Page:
Mercy on us all!

Russell Baker

September 15, 1993|By Russell Baker

HERE'S a country with 90 million grown-ups who can't write a coherent letter or do simple arithmetic. It's a country where "Everything I Need to Know I Learned in Kindergarten" inevitably becomes a huge best-seller.

It's a country where 40 million people actually learn everything they know not in kindergarten but from television. Television! At best, on PBS, that means they are under the delusion that bugs mate to the strains of Mozart. At worst --

Well, never mind worst, we are here to talk about President Clinton's health-care program. The president's people last week started serious leaking about what kind of program they would like to install.

The immediate impulse is to smite the forehead with flat of hand and cry, "What country do these dreamers think they live in?"

It is obvious they haven't heard of the 90 million who are helpless when confronted with the simplest intellectual demands, since coping with the health-care program they have in mind would test the ingenuity of corporate lawyers, tax accountants and Las Vegas bookmakers.

First of all, everything seems to be about insurance. Say "insurance" to an American, even one who can write a coherent letter and grasp Euclid's rules for proving the congruence of triangles, and you evoke a moan from the depths of the soul.

Insurance means "fine print" you didn't read, did you, dummy? It means a demented profusion of numbers, of legal terms composed to make non-lawyers feel humiliated, of preposterous mathematical gabble about actuarial tables and estate law.

It means morbid evenings of listening to people wise about post-funeral finance debate about which of the Union's 50 states is the best to die in.

It also means all those insurance companies that quit paying Aunt Zell's hospital bills after her first three-day illness and refused to cover Cousin Sam at all because their inspectors said he had the quinsy and croup too often and might come down with something even costlier in a year or two.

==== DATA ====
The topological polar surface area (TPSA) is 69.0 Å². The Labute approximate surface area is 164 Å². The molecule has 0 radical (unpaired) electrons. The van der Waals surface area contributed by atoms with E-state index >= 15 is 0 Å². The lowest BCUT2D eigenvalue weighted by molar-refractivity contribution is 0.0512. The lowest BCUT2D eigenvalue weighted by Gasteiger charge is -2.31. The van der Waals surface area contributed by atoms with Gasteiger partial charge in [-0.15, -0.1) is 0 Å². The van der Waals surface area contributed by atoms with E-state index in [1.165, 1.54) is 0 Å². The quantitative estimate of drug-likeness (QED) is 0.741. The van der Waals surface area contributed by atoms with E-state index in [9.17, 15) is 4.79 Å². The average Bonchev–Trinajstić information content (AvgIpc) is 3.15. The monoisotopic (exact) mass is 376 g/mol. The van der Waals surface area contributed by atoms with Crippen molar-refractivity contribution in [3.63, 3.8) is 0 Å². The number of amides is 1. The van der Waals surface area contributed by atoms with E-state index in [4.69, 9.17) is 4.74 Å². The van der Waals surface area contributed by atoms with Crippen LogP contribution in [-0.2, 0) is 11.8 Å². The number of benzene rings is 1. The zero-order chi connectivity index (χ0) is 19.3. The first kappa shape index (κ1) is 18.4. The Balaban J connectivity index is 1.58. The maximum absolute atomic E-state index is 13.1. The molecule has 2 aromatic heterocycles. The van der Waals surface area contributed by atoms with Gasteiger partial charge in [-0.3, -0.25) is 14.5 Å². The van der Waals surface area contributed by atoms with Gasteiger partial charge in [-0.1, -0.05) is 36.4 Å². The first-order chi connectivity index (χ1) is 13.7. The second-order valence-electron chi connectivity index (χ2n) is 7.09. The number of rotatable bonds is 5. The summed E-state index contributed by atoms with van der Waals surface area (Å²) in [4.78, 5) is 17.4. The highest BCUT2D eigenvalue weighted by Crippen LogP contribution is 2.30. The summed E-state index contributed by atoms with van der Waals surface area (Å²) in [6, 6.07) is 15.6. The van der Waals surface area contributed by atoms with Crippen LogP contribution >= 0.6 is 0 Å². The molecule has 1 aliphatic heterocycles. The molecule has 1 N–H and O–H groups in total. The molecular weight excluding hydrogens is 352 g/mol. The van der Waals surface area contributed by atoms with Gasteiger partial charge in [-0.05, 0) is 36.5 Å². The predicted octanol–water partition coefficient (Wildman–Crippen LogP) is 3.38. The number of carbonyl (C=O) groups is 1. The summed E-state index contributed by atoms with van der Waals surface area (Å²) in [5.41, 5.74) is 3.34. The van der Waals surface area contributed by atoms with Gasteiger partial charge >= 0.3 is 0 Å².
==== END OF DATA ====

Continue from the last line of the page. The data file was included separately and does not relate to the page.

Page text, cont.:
The Clinton planners say they won't let insurance companies do that anymore, yet why, when hearing promises like that, do we persist in remembering about the fine print?

The 37 million now without health insurance obviously include a good percentage of the 90 million who can't read much or figure shrewdly, and some of whom can't read or figure at all.

Such are inevitably the people at the bottom end of the health scale, the people whose ailments go untreated until they are out of control and extremely expensive to treat, hence the people whom any sensible health-care program should be designed to accommodate.

Such people are the ones most likely to be repelled by elaborate schemes devised by governments to accommodate the private insurance industry. John Gielgud, playing the butler to a rich idiot in the movie "Arthur," makes the trenchant observation that being poor in today's culture requires such immense experience that people unpracticed in the arts of dealing with the social-welfare bureaucracy cannot survive.

It took generations for today's poor to accumulate the necessary skills. Can we expect them to master the arcane tricks of a new insurance-oriented health-care system in less than a generation or two?

Even for the unpoor, which is to say people who can afford a mortgage, the Clinton plan is packed with promise of bureaucratic frustration. Does everybody here really know what is implied by the initials HMO? And what about those regional health-care alliances that are going to dicker with insurance companies to hold down prices?

Suppose you are self-employed: a carpenter or plumber or painter, say. You go to the regional health alliance to get your coverage, then you pay the full cost of the basic premium, but never fear because you can deduct the cost of the standard package from your taxes.

Mercy on us all! They are designing another nightmare as complicated as the tax law, with the same kind of opportunities for finagling and corruption.

Bill, Hillary: Why not just have everybody send his medical bill to Uncle Sam and let Uncle, who understands these things better than we do, negotiate a fair price with the creditors?

Russell Baker is a New York Times columnist and public television host.

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